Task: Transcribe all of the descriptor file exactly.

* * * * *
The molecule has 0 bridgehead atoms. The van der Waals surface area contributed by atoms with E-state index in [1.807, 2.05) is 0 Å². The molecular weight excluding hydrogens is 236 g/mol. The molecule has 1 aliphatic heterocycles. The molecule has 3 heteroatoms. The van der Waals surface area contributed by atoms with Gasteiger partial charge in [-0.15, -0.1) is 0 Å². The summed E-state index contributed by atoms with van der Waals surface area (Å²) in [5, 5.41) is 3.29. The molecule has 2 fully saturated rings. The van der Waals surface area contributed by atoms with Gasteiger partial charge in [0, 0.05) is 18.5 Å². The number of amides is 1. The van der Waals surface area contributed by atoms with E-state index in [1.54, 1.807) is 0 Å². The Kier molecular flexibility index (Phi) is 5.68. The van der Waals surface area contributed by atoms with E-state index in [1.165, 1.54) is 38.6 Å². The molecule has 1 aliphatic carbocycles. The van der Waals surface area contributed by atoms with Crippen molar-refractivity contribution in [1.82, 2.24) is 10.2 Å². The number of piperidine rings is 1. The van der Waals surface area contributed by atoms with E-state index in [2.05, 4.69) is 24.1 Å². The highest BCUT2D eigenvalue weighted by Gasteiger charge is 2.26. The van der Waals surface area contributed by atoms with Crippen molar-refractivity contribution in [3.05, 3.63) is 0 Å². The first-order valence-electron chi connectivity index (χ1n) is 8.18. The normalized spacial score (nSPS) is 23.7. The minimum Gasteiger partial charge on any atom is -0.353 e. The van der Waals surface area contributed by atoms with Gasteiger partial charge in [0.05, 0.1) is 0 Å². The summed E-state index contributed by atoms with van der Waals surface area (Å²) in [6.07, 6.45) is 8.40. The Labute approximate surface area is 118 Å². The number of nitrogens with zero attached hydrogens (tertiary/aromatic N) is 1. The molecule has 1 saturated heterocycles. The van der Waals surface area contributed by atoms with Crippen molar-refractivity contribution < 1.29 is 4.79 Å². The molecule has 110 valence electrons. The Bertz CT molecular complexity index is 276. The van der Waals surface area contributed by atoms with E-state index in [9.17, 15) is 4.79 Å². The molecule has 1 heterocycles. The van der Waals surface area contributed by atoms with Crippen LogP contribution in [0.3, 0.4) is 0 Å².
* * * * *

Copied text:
The molecule has 0 bridgehead atoms. The van der Waals surface area contributed by atoms with E-state index in [1.807, 2.05) is 0 Å². The molecular weight excluding hydrogens is 236 g/mol. The molecule has 1 aliphatic heterocycles. The molecule has 3 heteroatoms. The van der Waals surface area contributed by atoms with Gasteiger partial charge in [-0.15, -0.1) is 0 Å². The summed E-state index contributed by atoms with van der Waals surface area (Å²) in [5, 5.41) is 3.29. The molecule has 2 fully saturated rings. The van der Waals surface area contributed by atoms with Gasteiger partial charge in [0, 0.05) is 18.5 Å². The number of amides is 1. The van der Waals surface area contributed by atoms with E-state index in [1.54, 1.807) is 0 Å². The Kier molecular flexibility index (Phi) is 5.68. The van der Waals surface area contributed by atoms with E-state index in [1.165, 1.54) is 38.6 Å². The molecule has 1 aliphatic carbocycles. The van der Waals surface area contributed by atoms with Crippen molar-refractivity contribution in [1.82, 2.24) is 10.2 Å². The number of piperidine rings is 1. The van der Waals surface area contributed by atoms with E-state index in [2.05, 4.69) is 24.1 Å². The highest BCUT2D eigenvalue weighted by Gasteiger charge is 2.26. The van der Waals surface area contributed by atoms with Crippen molar-refractivity contribution in [3.05, 3.63) is 0 Å². The first-order valence-electron chi connectivity index (χ1n) is 8.18. The normalized spacial score (nSPS) is 23.7. The minimum Gasteiger partial charge on any atom is -0.353 e. The van der Waals surface area contributed by atoms with Gasteiger partial charge in [0.05, 0.1) is 0 Å². The summed E-state index contributed by atoms with van der Waals surface area (Å²) in [6.07, 6.45) is 8.40. The Labute approximate surface area is 118 Å². The number of nitrogens with zero attached hydrogens (tertiary/aromatic N) is 1. The molecule has 1 saturated heterocycles. The van der Waals surface area contributed by atoms with Crippen molar-refractivity contribution < 1.29 is 4.79 Å². The molecule has 110 valence electrons. The Bertz CT molecular complexity index is 276. The van der Waals surface area contributed by atoms with E-state index in [9.17, 15) is 4.79 Å². The molecule has 1 heterocycles. The van der Waals surface area contributed by atoms with Crippen LogP contribution in [0.3, 0.4) is 0 Å².